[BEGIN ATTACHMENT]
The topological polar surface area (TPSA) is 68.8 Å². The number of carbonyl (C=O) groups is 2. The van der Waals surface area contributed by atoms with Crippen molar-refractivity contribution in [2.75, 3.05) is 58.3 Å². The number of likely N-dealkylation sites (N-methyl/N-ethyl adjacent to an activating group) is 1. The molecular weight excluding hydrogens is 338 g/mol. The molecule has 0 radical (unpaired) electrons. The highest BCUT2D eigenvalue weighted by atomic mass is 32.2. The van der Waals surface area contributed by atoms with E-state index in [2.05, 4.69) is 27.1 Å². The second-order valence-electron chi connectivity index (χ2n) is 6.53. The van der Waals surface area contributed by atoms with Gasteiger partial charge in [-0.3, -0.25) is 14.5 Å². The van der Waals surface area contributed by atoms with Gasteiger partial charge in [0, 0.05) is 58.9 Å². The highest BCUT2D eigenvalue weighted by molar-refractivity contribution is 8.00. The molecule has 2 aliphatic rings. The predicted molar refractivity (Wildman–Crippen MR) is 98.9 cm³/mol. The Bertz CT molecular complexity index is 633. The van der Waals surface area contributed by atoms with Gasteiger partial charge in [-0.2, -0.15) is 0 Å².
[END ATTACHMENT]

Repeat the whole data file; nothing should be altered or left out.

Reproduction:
The topological polar surface area (TPSA) is 68.8 Å². The number of carbonyl (C=O) groups is 2. The van der Waals surface area contributed by atoms with Crippen molar-refractivity contribution in [2.75, 3.05) is 58.3 Å². The number of likely N-dealkylation sites (N-methyl/N-ethyl adjacent to an activating group) is 1. The molecular weight excluding hydrogens is 338 g/mol. The molecule has 0 radical (unpaired) electrons. The highest BCUT2D eigenvalue weighted by atomic mass is 32.2. The van der Waals surface area contributed by atoms with E-state index in [2.05, 4.69) is 27.1 Å². The second-order valence-electron chi connectivity index (χ2n) is 6.53. The van der Waals surface area contributed by atoms with Gasteiger partial charge in [-0.3, -0.25) is 14.5 Å². The van der Waals surface area contributed by atoms with Gasteiger partial charge in [0, 0.05) is 58.9 Å². The highest BCUT2D eigenvalue weighted by molar-refractivity contribution is 8.00. The molecule has 2 aliphatic rings. The predicted molar refractivity (Wildman–Crippen MR) is 98.9 cm³/mol. The Bertz CT molecular complexity index is 633. The van der Waals surface area contributed by atoms with Gasteiger partial charge in [-0.2, -0.15) is 0 Å².